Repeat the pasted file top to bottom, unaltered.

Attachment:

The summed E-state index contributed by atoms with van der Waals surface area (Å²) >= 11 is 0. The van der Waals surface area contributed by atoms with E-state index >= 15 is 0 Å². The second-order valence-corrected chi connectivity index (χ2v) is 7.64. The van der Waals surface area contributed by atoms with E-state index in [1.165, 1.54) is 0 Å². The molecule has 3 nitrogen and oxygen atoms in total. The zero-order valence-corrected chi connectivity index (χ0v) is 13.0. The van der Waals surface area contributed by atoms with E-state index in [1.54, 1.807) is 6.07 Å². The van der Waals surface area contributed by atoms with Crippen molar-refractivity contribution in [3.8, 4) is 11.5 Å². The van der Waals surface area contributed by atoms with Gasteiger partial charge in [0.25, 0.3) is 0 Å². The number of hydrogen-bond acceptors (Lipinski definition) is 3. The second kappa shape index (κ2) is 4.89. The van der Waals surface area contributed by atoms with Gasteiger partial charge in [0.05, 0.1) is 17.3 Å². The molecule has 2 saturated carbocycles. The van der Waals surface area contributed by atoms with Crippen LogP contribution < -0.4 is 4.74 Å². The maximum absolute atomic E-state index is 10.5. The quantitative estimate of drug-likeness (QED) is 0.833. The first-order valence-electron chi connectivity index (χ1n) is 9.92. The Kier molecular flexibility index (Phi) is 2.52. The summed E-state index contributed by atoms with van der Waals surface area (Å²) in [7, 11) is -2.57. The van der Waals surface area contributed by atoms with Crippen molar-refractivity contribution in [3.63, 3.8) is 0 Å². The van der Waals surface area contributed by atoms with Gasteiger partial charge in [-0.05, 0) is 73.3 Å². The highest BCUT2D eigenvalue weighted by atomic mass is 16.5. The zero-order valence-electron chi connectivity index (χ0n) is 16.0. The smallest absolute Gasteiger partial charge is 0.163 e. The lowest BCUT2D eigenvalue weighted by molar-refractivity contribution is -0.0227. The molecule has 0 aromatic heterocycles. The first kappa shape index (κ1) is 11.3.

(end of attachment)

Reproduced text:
The summed E-state index contributed by atoms with van der Waals surface area (Å²) >= 11 is 0. The van der Waals surface area contributed by atoms with E-state index >= 15 is 0 Å². The second-order valence-corrected chi connectivity index (χ2v) is 7.64. The van der Waals surface area contributed by atoms with E-state index in [1.165, 1.54) is 0 Å². The molecule has 3 nitrogen and oxygen atoms in total. The zero-order valence-corrected chi connectivity index (χ0v) is 13.0. The van der Waals surface area contributed by atoms with E-state index in [1.54, 1.807) is 6.07 Å². The van der Waals surface area contributed by atoms with Crippen molar-refractivity contribution in [3.8, 4) is 11.5 Å². The van der Waals surface area contributed by atoms with Gasteiger partial charge in [0.25, 0.3) is 0 Å². The number of hydrogen-bond acceptors (Lipinski definition) is 3. The second kappa shape index (κ2) is 4.89. The van der Waals surface area contributed by atoms with Gasteiger partial charge in [0.05, 0.1) is 17.3 Å². The molecule has 2 saturated carbocycles. The van der Waals surface area contributed by atoms with Crippen LogP contribution < -0.4 is 4.74 Å². The maximum absolute atomic E-state index is 10.5. The quantitative estimate of drug-likeness (QED) is 0.833. The first-order valence-electron chi connectivity index (χ1n) is 9.92. The Kier molecular flexibility index (Phi) is 2.52. The summed E-state index contributed by atoms with van der Waals surface area (Å²) in [7, 11) is -2.57. The van der Waals surface area contributed by atoms with Crippen molar-refractivity contribution in [3.63, 3.8) is 0 Å². The van der Waals surface area contributed by atoms with Gasteiger partial charge in [-0.05, 0) is 73.3 Å². The highest BCUT2D eigenvalue weighted by atomic mass is 16.5. The zero-order valence-electron chi connectivity index (χ0n) is 16.0. The smallest absolute Gasteiger partial charge is 0.163 e. The lowest BCUT2D eigenvalue weighted by molar-refractivity contribution is -0.0227. The molecule has 0 aromatic heterocycles. The first kappa shape index (κ1) is 11.3.